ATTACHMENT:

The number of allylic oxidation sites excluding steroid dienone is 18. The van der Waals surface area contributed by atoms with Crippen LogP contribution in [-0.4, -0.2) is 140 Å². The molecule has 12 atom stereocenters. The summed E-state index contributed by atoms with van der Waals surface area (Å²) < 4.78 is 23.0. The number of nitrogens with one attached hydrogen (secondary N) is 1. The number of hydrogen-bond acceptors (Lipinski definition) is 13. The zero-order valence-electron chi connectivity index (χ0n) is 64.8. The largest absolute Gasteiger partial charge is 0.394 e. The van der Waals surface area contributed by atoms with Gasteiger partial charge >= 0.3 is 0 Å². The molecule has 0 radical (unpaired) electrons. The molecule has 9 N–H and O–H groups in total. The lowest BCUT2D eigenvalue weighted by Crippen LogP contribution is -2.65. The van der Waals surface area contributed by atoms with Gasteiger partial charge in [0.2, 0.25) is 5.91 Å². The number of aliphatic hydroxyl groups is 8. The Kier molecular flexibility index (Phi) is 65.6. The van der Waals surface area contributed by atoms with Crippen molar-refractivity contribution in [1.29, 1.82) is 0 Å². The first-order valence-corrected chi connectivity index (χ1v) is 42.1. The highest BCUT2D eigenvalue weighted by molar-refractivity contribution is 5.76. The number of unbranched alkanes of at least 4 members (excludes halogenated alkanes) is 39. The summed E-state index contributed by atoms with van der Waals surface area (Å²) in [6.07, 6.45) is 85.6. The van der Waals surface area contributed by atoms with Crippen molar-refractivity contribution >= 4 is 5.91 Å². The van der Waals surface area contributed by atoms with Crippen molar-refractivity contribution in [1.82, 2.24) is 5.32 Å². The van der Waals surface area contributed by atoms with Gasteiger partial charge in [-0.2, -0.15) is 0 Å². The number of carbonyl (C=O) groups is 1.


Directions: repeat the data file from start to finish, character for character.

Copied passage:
The number of allylic oxidation sites excluding steroid dienone is 18. The van der Waals surface area contributed by atoms with Crippen LogP contribution in [-0.4, -0.2) is 140 Å². The molecule has 12 atom stereocenters. The summed E-state index contributed by atoms with van der Waals surface area (Å²) < 4.78 is 23.0. The number of nitrogens with one attached hydrogen (secondary N) is 1. The number of hydrogen-bond acceptors (Lipinski definition) is 13. The zero-order valence-electron chi connectivity index (χ0n) is 64.8. The largest absolute Gasteiger partial charge is 0.394 e. The van der Waals surface area contributed by atoms with Gasteiger partial charge >= 0.3 is 0 Å². The molecule has 0 radical (unpaired) electrons. The molecule has 9 N–H and O–H groups in total. The lowest BCUT2D eigenvalue weighted by Crippen LogP contribution is -2.65. The van der Waals surface area contributed by atoms with Gasteiger partial charge in [0.2, 0.25) is 5.91 Å². The number of aliphatic hydroxyl groups is 8. The Kier molecular flexibility index (Phi) is 65.6. The van der Waals surface area contributed by atoms with Crippen molar-refractivity contribution in [1.29, 1.82) is 0 Å². The first-order valence-corrected chi connectivity index (χ1v) is 42.1. The highest BCUT2D eigenvalue weighted by molar-refractivity contribution is 5.76. The number of unbranched alkanes of at least 4 members (excludes halogenated alkanes) is 39. The summed E-state index contributed by atoms with van der Waals surface area (Å²) in [6.07, 6.45) is 85.6. The van der Waals surface area contributed by atoms with Crippen molar-refractivity contribution >= 4 is 5.91 Å². The van der Waals surface area contributed by atoms with Crippen molar-refractivity contribution in [1.82, 2.24) is 5.32 Å². The van der Waals surface area contributed by atoms with Gasteiger partial charge in [-0.2, -0.15) is 0 Å². The number of carbonyl (C=O) groups is 1.